The New Birth: 5. Walking in the Spirit

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We now come to look at the power of this eternal life in Christ, which is possessed by the believer.
In Galatians 2, we find the language of one who has experimentally accepted this wonderful portion. The Apostle writes, “I am crucified with Christ,” — here is the distinct and positive acceptance by faith, that, in God’s sight, Paul the sinner existed no longer! The unrighteous being’s existence had come to a termination in the Cross of Christ! God’s righteousness demands that the whole race of the first Adam, which had revolted from him, be ended judicially in His sight. He could no longer allow the unrighteous thing to continue. In love He provided a sacrifice which would satisfy fully His demand. In His gift of His Son, He expressed that love which was without measure or end. “In the end of the world” His own Son comes in — enters in grace, when His hour came, into that terrible judgment to which the first man became subject — He bears its fullest outburst — dies — and is buried. He is then raised up and glorified of God, whose righteousness it was at once to set on His throne, the Man who had done so. He thus brings to a judicial ending the whole race. Until this was done God never gave man the place of death — never pronounced the sentence that man was “dead in trespasses and sins.” We read, Christ “died for all, then were all dead” (2 Cor. 5:1414For the love of Christ constraineth us; because we thus judge, that if one died for all, then were all dead: (2 Corinthians 5:14)). This was the state Christ’s death proved them to be in. Here, then, is the unspeakable privilege for faith’s acceptance, to know that I am dead! It is not that God asks me to be better, but tells me I am dead! “Nevertheless, I live” says Paul, the believer. “Yet not I.” No! that sinful “I” is swept away — gone forever! “But Christ liveth in me.” Yes! He has brought to an end, in God’s sight and to faith’s acceptance, the “I” that broke my heart with its vileness; and rose up out of the judgment having done so, the only life, the life of every one who believes! “And the life which I now live in the flesh, I live by the faith of the Son of God, who loved me and gave Himself for me.” Here then is the whole matter out, to the acceptance of faith: — I live by an object — I have my eye upon Him who is my life in heaven; the Holy Spirit has come down, and dwells in my body (1 Cor. 6:1919What? know ye not that your body is the temple of the Holy Ghost which is in you, which ye have of God, and ye are not your own? (1 Corinthians 6:19)), linking me up to Christ, and making good His life in me; so that it is “not I but Christ liveth in me.”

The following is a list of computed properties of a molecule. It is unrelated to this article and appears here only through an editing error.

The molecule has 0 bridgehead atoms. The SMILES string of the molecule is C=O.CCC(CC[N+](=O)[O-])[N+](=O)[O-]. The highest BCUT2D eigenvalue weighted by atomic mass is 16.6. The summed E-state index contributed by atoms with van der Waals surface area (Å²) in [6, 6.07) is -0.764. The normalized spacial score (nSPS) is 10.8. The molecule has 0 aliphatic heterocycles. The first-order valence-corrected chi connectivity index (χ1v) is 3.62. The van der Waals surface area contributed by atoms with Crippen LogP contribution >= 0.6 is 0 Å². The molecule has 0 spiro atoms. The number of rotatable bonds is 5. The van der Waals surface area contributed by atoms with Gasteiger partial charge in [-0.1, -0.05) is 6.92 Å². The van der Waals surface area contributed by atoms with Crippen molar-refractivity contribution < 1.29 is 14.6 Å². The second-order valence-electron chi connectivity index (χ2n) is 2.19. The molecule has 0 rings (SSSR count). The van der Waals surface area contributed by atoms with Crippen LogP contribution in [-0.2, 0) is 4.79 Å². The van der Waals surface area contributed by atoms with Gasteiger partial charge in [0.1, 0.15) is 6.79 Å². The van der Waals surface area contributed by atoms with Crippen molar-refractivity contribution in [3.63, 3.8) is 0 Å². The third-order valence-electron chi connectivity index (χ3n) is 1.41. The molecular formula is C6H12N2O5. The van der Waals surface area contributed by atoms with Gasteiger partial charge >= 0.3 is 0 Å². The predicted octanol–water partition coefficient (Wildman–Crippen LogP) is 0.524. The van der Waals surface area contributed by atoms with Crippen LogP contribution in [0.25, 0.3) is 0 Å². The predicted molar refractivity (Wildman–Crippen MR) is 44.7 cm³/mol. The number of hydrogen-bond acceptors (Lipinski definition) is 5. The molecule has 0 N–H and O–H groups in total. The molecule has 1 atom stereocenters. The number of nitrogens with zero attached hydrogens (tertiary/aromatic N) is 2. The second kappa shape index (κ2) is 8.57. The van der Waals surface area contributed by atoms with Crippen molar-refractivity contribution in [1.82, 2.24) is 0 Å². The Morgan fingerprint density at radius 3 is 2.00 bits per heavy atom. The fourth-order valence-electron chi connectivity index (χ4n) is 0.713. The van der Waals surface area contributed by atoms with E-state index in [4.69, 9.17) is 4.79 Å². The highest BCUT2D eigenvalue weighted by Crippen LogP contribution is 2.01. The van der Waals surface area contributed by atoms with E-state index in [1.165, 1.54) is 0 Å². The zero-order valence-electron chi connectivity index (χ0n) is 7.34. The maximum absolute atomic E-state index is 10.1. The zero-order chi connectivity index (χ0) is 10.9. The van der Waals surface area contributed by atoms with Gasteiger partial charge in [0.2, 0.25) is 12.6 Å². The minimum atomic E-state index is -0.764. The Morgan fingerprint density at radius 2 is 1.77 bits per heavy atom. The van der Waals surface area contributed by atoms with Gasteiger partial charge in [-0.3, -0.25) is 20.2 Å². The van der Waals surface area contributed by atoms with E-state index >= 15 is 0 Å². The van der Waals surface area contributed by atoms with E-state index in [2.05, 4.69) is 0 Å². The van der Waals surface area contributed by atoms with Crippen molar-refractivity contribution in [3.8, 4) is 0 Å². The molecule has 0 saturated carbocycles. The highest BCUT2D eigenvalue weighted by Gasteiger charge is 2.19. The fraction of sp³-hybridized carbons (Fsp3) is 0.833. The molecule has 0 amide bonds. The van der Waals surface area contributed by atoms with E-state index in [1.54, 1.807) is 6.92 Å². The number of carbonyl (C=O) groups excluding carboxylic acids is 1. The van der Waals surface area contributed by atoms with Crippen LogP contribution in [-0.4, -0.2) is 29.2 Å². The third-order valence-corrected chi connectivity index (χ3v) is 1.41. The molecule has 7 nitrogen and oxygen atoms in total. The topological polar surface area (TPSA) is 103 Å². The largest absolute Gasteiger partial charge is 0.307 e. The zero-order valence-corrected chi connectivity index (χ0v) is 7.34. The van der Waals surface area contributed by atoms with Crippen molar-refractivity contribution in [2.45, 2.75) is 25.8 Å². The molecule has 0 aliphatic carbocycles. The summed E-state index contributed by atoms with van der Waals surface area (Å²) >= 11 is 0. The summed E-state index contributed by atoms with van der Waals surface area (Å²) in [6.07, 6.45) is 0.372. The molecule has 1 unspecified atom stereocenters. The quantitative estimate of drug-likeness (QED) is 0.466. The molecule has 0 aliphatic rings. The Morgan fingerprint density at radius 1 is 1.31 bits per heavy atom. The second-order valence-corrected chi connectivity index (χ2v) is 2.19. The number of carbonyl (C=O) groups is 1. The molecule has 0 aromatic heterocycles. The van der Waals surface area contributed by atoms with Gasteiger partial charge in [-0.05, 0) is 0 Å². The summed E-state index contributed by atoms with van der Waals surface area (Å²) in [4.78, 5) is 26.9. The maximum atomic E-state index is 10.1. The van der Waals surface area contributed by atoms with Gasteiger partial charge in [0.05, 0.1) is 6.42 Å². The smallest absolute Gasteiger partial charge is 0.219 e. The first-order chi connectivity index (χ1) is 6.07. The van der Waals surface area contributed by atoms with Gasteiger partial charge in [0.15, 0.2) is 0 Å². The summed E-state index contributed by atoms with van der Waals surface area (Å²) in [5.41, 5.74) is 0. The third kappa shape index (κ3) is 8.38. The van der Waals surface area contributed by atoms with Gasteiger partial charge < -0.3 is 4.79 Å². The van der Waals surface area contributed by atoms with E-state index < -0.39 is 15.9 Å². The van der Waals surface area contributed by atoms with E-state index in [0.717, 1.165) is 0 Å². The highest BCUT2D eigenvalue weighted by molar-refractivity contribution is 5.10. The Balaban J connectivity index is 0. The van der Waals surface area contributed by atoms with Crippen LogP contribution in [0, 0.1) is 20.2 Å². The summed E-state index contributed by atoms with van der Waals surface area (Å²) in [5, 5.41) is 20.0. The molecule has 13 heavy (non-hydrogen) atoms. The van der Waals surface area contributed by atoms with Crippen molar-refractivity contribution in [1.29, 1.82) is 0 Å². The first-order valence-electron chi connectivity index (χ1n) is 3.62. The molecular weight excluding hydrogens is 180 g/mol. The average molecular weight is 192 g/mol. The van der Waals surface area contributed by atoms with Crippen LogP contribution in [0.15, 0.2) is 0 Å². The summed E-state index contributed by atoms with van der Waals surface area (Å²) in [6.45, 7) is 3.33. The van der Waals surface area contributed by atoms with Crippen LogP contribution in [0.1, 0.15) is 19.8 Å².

The Holy Spirit then, is the power of this life. It is by the Holy Spirit, in the first instance, using the water of the word, that the soul is born again. The word reaching the conscience, made the conscience bad. But the water and the blood came out of the side of a dead Savior (John 19:3434But one of the soldiers with a spear pierced his side, and forthwith came there out blood and water. (John 19:34)). The blood purges the conscience, and makes it good. So that he that believes has got life out of the death of the One who had borne, when He died, the judgment of God; and who has Himself, as risen, become his life. The Holy Spirit then makes good this life — Christ — in the believer; “And if Christ be in you, the body is dead because of sin (its only fruit), but the Spirit is life because of righteousness” (Rom. 8:1010And if Christ be in you, the body is dead because of sin; but the Spirit is life because of righteousness. (Romans 8:10)); the practical righteousness which flows from this. This life is in resurrection, at the other side of death and judgment. It is Christ risen who is the life in which we rejoice and live before God (Col. 3:44When Christ, who is our life, shall appear, then shall ye also appear with him in glory. (Colossians 3:4)).